: So I now piggyback on that to piggyback on what John said and so so directly asked the last question and that is set up team and talk about MovementX and and what we are we know. So I always like to say. So the context and the concept and the content so that the concept of what we are really starts with any you know MovementX and movement is a fundamental value that I talked about earlier maximizing a movement that allows you to maximize your life. You know what we sometimes see in the world there is a bit of resistance to being healthier to be an active so along with so many other institutions organizations and just people talking about history, we want to make sure that we're encouraging people to be more active in moving. What our company does is not just encourage but enable people to be more active. You know that x40 start playing with the concept of it allows you to explore the world around you, allow you to experience the world around you. And we talk about ex being at the intersection of your best movement and your best life. You know so understanding our fundamental value and then as an organization it can't be the next thing that is building the architecture around that fundamental value. And that does what we're doing there is to bring in rehab clinicians and patients together on a centralized platform, that's one of the front of innovation for a MovementX decentralized platform allows for communication, documentation, payment and scheduling so we like to say create efficiency and effectiveness for people on both sides of the treatment table the patient or the provider so the patients are able to go to our site search for PT what they need, Number Beppo contractors empower choice as well. And what's also important for us is creating an environment for providers to have the support they need to very flexible, flexibly and per the passion and inspiration that got them into physical therapy in the first place and to build their clientele. And what this is ultimately about is quality effective experiences. We're taking the product a physical therapy a movement health or occupational therapy and rehab medicine to where the patient is and where that product could be more functional whether it's their home. Wether it was a fitness of where's the office. And to your question of how we're solving this. We just officially launched a couple of months ago Saul in about April. So we're pretty exciting times. So what we're seeing is, thank you so much, but what we're seeing is mission vision and being manifest that leaning into these pinpoint to the fulfilling of fundamental values being manifested when a patient has back pain or shoulder pain. So now they're able to go to our website within 24 hours 48 hours and they could be seen it that they had a PT come to their home. You know so we know all the research shows especially some of these musculoskeletal issues will be able to address it quicker rather than later. It is just a chance for that. It gives you a better chance here that the chance for that to become a chronic issue. So we're doing that to collaborate. That's what we're working on. And the final point is that the best that does that this best still has communication collaboration with other disciplines is specifically refer to other disciplines that interconnectivity is healthcare at its best.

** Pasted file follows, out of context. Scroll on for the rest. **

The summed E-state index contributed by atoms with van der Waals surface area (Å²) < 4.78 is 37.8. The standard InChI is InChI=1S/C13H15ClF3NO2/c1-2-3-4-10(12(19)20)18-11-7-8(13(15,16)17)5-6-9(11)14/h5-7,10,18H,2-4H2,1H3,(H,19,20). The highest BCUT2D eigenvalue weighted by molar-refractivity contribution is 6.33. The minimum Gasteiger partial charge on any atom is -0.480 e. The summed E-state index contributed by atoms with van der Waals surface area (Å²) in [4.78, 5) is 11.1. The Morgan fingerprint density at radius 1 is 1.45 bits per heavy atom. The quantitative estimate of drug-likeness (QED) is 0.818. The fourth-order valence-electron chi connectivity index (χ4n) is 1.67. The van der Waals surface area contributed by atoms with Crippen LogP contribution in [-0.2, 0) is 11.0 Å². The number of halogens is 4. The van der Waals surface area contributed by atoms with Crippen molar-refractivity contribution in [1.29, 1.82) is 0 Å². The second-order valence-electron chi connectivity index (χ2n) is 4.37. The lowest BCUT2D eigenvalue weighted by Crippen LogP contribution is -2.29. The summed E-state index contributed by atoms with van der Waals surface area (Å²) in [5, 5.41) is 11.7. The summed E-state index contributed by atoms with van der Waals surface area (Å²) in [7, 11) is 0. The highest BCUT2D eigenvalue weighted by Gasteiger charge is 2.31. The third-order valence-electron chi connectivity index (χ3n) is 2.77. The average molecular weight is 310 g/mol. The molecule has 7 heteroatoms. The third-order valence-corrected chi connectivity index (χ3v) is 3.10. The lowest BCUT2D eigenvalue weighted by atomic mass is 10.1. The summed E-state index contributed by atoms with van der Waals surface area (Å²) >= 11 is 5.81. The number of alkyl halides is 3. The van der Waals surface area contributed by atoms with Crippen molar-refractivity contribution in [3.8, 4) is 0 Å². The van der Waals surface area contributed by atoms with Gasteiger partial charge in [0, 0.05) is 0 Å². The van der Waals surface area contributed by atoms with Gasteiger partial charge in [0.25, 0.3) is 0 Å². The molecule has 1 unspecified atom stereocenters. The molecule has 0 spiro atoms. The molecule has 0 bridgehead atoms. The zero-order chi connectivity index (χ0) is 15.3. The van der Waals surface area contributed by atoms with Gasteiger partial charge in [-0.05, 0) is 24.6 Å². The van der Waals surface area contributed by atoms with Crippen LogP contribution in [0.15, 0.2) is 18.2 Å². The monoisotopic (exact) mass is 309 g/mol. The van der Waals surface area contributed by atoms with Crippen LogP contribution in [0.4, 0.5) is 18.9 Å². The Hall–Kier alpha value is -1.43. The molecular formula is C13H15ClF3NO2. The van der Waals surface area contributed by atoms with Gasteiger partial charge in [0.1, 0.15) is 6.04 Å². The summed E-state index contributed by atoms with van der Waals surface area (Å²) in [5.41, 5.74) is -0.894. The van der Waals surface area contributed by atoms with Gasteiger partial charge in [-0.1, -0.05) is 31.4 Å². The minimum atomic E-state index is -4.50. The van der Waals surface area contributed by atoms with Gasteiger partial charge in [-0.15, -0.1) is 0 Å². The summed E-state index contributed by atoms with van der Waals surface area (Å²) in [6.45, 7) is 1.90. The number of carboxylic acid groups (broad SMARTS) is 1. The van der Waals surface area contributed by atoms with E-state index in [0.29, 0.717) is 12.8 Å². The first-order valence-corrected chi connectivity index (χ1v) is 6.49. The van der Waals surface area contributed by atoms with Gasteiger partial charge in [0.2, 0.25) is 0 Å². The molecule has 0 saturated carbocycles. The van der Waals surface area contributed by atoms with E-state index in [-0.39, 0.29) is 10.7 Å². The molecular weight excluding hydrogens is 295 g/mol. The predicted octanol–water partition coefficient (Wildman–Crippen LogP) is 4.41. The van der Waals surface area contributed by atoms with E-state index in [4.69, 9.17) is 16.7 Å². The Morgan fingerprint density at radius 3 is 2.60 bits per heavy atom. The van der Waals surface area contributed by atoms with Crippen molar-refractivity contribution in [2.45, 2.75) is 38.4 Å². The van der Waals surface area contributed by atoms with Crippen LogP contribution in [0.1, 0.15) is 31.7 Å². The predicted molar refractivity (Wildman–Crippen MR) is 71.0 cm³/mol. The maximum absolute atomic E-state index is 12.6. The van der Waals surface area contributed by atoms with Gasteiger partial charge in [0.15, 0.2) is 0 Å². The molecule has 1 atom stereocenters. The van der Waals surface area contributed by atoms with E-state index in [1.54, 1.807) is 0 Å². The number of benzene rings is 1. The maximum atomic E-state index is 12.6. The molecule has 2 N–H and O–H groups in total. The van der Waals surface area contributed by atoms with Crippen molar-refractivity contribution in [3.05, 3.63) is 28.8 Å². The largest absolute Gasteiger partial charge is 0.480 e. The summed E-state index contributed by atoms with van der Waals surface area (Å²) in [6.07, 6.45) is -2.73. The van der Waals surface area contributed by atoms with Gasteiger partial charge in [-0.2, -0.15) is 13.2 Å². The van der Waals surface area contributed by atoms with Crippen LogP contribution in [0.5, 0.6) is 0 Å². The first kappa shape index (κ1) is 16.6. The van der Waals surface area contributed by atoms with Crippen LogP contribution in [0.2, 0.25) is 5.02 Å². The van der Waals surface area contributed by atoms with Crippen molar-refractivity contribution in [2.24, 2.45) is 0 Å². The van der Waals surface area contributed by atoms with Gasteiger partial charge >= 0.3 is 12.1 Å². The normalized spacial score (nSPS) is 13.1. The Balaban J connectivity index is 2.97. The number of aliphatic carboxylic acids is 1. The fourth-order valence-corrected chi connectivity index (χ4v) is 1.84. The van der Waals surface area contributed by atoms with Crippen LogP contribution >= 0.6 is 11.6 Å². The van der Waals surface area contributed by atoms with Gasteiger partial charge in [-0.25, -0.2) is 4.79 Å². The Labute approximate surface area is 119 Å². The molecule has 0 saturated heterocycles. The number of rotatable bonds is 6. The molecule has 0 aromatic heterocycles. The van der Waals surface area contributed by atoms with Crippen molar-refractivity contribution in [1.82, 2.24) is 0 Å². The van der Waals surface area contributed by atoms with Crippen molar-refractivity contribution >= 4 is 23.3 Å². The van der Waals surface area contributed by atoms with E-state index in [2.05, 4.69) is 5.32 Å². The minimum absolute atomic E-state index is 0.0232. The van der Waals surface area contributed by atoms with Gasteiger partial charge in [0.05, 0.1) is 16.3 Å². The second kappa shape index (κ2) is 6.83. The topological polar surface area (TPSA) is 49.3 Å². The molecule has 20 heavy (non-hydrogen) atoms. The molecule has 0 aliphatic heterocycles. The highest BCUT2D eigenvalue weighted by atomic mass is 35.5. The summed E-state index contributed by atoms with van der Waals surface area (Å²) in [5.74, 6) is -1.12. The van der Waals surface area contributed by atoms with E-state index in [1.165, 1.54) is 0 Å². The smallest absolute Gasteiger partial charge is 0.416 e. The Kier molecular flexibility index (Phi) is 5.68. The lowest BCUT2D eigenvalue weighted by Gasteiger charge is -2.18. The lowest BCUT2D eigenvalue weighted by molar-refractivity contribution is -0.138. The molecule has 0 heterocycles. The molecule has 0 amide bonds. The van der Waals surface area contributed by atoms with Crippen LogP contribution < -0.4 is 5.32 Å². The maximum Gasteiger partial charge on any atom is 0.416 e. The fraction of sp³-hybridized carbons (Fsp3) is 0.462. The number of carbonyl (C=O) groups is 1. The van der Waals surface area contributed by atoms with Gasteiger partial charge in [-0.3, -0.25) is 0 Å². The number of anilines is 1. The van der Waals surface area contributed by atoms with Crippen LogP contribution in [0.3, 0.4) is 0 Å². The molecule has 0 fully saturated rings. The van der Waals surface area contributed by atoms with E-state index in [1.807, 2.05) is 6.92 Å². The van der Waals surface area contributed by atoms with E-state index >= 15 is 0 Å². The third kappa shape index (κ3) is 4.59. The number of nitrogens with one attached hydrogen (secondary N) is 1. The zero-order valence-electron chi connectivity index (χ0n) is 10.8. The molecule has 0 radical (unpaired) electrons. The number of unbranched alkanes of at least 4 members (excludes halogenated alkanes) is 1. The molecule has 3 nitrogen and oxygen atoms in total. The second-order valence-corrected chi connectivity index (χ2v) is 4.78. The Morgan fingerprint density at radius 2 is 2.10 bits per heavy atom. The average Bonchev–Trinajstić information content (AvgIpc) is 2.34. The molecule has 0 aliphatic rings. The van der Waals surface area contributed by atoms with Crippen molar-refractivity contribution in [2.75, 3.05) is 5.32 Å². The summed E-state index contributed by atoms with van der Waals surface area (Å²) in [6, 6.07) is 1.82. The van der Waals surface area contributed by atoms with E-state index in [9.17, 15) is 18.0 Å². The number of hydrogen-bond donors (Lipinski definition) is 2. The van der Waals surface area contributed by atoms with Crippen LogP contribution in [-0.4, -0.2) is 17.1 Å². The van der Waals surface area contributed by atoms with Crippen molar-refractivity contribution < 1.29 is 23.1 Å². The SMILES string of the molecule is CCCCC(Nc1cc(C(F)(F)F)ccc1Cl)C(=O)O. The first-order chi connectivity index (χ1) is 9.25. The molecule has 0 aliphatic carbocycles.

: Very cool, very cool. Thanks for walking us through that guys and. So in other words you guys are crowdsourcing PT and providing with that crowdsourcing some price transparency which is highly needed.